These different kinds of experts provide vital elements of IC documents. However, even multidisciplinary expert groups can hardly anticipate whether members of the target group will actually understand the given information and how they will assess the readability and comprehensibility of the IC documents [19, 30].
For this purpose, members of the target population should be involved in the process of testing and improving IC documents. Thus, in addition to the responsible researchers or medical experts and other professionals (ethicists, lawyers, and communication experts), prospective research participants and patients themselves can play an important role in the development of valid IC documents.
Identifying and recruiting members of the target population
For meaningful involvement of members of the target population in the development of IC documents, it is essential to first identify a suitable target population. For certain kinds of research, the target population could be the general public. This applies, for example, to clinical studies designed to test new drugs in healthy humans, as well as for biobanks, which aim to collect and store samples from a particular region or population. However, the target population can also consist of patients suffering from a certain disease. Each kind of target population requires different recruitment methods.
Nevertheless, members of most target populations for research IC documents are lay persons, whose involvement in the evaluation and improvement of IC documents implies certain limitations. Although lay persons can express their own difficulties with reading and understanding the given information and their own emotional reactions or misunderstandings, they can hardly anticipate the reactions of other members of the target population, which could be very different from their own. Further, they usually lack knowledge of the development and conduct of clinical research, and are thus unable to identify missing information or mistakes in the explanations of certain facts. One possible way around these limitations is to involve ‘expert patients’ instead of or in addition to lay persons. Based on concepts of involving specially trained patients in the development and conduct of clinical research, the working definition of ‘expert patients’ as patient representatives who (1) are or were affected by an illness (directly or indirectly as a relative/proxy for children or cognitively-impaired adults) relevant to the disease under study, (2) have learned to engage in discussions about the disease from a patient standpoint and not only from their personal standpoint, and thus to anticipate the perspective of other patients, and (3) have in-depth knowledge about how to design and conduct clinical research, can be used [31, 32]. While property (1) also applies to ‘lay patients’, properties (2) and (3) require further knowledge and competencies. The concept of expert patients is rather new, and needs further development, so the potential benefits of involving expert patients in the development of IC documents remain unclear.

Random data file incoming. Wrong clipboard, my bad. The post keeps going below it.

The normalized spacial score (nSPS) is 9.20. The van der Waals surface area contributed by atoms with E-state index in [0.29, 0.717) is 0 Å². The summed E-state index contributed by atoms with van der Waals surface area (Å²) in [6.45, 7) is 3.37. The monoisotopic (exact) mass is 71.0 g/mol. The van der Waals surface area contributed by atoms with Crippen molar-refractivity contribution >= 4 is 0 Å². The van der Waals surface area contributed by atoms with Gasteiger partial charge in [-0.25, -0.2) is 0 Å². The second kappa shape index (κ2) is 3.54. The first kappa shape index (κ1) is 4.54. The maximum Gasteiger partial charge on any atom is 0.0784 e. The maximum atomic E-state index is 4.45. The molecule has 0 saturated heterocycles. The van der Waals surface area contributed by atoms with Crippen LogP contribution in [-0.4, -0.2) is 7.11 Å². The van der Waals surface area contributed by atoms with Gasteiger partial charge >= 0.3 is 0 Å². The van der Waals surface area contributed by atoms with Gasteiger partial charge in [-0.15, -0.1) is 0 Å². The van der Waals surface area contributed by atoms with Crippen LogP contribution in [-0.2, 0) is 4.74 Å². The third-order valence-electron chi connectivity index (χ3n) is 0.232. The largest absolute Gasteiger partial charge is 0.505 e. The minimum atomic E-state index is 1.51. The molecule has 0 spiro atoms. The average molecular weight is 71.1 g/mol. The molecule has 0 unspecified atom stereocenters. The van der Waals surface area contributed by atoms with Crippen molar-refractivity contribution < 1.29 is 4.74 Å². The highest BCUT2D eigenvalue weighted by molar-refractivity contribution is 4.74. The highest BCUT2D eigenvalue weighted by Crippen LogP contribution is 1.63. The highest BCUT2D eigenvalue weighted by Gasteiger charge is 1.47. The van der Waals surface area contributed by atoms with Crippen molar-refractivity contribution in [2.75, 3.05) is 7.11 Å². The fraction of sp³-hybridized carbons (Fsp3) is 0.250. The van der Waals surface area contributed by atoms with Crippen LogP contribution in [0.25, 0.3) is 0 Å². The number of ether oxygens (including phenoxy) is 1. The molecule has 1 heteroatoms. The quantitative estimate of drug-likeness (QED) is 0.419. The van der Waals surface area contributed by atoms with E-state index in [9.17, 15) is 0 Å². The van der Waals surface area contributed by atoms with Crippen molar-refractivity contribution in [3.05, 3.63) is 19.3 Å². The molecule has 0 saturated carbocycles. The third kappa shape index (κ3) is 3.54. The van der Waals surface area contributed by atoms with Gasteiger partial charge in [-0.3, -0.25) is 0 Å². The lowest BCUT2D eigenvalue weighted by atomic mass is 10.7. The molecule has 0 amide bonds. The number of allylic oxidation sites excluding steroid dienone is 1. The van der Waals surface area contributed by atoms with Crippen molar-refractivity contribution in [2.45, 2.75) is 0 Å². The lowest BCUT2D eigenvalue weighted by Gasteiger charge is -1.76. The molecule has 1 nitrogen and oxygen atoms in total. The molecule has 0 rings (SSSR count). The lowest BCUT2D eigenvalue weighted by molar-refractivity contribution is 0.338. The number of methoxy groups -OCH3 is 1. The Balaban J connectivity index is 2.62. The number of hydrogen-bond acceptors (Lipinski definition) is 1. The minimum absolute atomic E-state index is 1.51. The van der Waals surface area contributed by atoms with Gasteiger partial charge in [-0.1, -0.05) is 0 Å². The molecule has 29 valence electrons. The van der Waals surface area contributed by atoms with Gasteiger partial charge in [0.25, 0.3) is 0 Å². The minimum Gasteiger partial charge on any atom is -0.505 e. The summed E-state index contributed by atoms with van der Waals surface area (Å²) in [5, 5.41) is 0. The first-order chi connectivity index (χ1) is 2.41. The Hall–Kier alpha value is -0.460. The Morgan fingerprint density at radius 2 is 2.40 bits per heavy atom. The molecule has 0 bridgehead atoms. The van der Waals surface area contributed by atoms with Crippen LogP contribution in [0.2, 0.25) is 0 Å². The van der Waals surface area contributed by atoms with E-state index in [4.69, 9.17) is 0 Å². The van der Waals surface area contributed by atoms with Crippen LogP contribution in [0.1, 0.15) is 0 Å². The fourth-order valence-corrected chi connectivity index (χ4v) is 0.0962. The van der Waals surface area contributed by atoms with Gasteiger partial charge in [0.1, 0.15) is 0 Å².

Conceptual model for the development of understandable IC documents
On the basis of the conceptual and practical challenges outlined above, we propose an integrated model for the development, evaluation, and improvement of IC documents (Table 3). Many steps in the proposed model are already well developed, and have been applied successfully several times. This includes the use of mixed methods (questionnaires and semi-structured interviews) to assess the understandability of IC documents (e.g., [25, 26]), as well as randomized surveys to compare the quality of different versions of IC documents (e.g., [16, 33]). Other steps of the proposed model need more elaboration and investigation, e.g., the question of when and how to involve different experts or standards for clear writing in the IC development process, as well as the development of systematic strategies for revision of IC documents according to test readers’ feedback.
The proposed integrated model entails a rather sophisticated as well as costly process (with regard to both time and monetary resources). It may not be feasible for every single clinical research project to perform the whole model. However, at least parts of the model can be used in almost every research setting to validate and improve IC documents. Additionally, in certain research settings, template IC documents have been or are being developed, e.g., for clinical studies , by Research Ethics Boards for their addressees , or for biobanking in Germany . For these templates, which will be used in several individual clinical research projects, it is vital that written information is understandable to prospective research participants and that it covers all their information needs. Thus, the above presented model for participatory IC improvement may be especially suitable for developing IC templates. Finally, some consent procedures entail particular ethical requirements and, therefore, justify a greater effort to validate and improve the quality of written information [36,37,38,39], e.g., when obtaining new forms of consent for biobank research or when inviting participants for studies involving high levels of risks or uncertainties such as in gene therapy or genome editing. During the development of IC documents for such forms of research, the above presented model for participatory consent improvement may also be an adequate means.